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Adventures in Sourcework: The Knowledge Connection

In this final post in our series on using sources in the classroom, Rich Kennett, Head of Humanities at Redland Green School, Bristol, writes on the topic of strong arming your students into using knowledge in their answers to source questions.

At my current school the cohort is above national average attainment and many students are very able. Two years ago, however, we noticed that, by and large, their answers to source questions weren’t great. Students were good at picking out the details in a source but their answers were superficial and lacked any contextual knowledge. With the Clemenceau the Vampire source, for example, they would typically notice that the German woman has a shield, sword and helmet discarded by her side, details I had overlooked. They may have noticed the shield, sword and helmet but very few wrote about WHY or WHAT these elements might link to. This was the issue I set about tackling.

Identifying the nature of the problem

To really understand the nature of the problem I thought I would do a bit of student voice. So, with my Year 11, I posed a really simple (but actually complex) question – how do you do a source question? I asked them to make a list of what they do in the order they do it. Their responses were revealing. I’ve included three fairly typical responses:




Now you’ll see that the students have all included knowledge in their list but it is so low down the list it’s almost an afterthought. I needed to find a way to ensure students thought about contextual knowledge much nearer the top of their list. Certainly, examiners’ reports suggest this is what students need to do and I needed to find a way to help them to bring knowledge more prominently into their answers.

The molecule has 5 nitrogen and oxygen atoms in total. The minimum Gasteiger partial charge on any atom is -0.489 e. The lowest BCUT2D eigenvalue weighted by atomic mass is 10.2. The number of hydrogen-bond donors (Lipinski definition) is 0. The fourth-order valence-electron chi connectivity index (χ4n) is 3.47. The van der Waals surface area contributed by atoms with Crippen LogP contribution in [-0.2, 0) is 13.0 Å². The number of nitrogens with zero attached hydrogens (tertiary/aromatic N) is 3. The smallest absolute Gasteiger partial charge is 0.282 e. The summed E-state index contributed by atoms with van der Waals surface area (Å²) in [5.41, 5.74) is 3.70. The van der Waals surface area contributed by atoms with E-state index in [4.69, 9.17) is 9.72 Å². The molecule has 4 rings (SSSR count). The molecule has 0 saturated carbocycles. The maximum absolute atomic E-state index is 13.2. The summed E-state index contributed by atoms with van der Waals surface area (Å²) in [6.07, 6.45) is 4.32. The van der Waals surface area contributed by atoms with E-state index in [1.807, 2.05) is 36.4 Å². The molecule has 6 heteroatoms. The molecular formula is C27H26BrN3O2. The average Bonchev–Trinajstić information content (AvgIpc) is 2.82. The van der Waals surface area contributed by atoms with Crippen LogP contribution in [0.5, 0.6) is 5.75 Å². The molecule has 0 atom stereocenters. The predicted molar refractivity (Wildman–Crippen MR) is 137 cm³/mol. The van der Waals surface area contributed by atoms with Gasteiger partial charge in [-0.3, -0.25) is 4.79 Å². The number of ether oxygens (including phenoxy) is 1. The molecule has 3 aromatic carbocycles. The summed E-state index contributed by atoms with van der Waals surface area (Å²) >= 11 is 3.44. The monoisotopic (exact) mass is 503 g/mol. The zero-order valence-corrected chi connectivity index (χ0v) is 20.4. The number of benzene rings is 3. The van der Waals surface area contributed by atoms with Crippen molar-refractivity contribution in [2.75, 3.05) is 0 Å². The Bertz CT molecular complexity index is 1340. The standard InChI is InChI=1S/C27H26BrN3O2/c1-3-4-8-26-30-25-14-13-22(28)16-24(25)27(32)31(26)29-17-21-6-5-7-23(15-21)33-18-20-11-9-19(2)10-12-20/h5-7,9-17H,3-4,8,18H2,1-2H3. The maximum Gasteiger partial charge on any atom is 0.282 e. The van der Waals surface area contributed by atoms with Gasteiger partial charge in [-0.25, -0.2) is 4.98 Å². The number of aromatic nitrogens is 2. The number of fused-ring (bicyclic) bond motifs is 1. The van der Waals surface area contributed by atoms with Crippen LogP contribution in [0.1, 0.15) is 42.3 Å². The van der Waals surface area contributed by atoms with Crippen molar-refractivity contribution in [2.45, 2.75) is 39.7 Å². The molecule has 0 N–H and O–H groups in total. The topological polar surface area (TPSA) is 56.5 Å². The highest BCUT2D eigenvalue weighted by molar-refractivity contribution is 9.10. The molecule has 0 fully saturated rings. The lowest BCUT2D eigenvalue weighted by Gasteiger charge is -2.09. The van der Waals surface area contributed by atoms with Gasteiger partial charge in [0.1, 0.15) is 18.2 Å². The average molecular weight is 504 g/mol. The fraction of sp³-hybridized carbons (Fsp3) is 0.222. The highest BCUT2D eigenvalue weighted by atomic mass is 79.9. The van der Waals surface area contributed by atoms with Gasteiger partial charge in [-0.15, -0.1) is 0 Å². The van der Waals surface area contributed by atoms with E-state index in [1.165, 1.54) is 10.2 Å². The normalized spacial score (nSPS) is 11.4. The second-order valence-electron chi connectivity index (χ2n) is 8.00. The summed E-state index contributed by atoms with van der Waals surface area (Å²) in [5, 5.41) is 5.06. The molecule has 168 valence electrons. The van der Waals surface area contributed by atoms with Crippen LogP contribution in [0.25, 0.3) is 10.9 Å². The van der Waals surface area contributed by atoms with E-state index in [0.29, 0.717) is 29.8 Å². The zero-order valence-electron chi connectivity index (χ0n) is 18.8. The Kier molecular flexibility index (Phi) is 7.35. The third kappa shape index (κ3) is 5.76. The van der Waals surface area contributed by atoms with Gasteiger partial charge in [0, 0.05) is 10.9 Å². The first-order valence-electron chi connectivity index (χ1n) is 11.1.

A simple solution

I thought about it long and hard and eventually four simple words came to me:


But getting them to use this simple phrase, students were able to make the link between the detail in the sources and their wider contextual knowledge. Let’s go back to Clemenceau. A typical answer from the students was “and in the bottom there is a sword, shield and helmet”. Now getting them to use these magic words, students have to link these details to some knowledge, for example, “and in the bottom there is a sword, shield and helmet. This is not surprising as Germany’s military was severely reduced in 1919”.

Below are two examples from Year 9 students using the technique:



The impact

As simple as it sounds, these four words transformed my students’ answers. Now they link in knowledge and, as a result, have produced some cracking good history answers.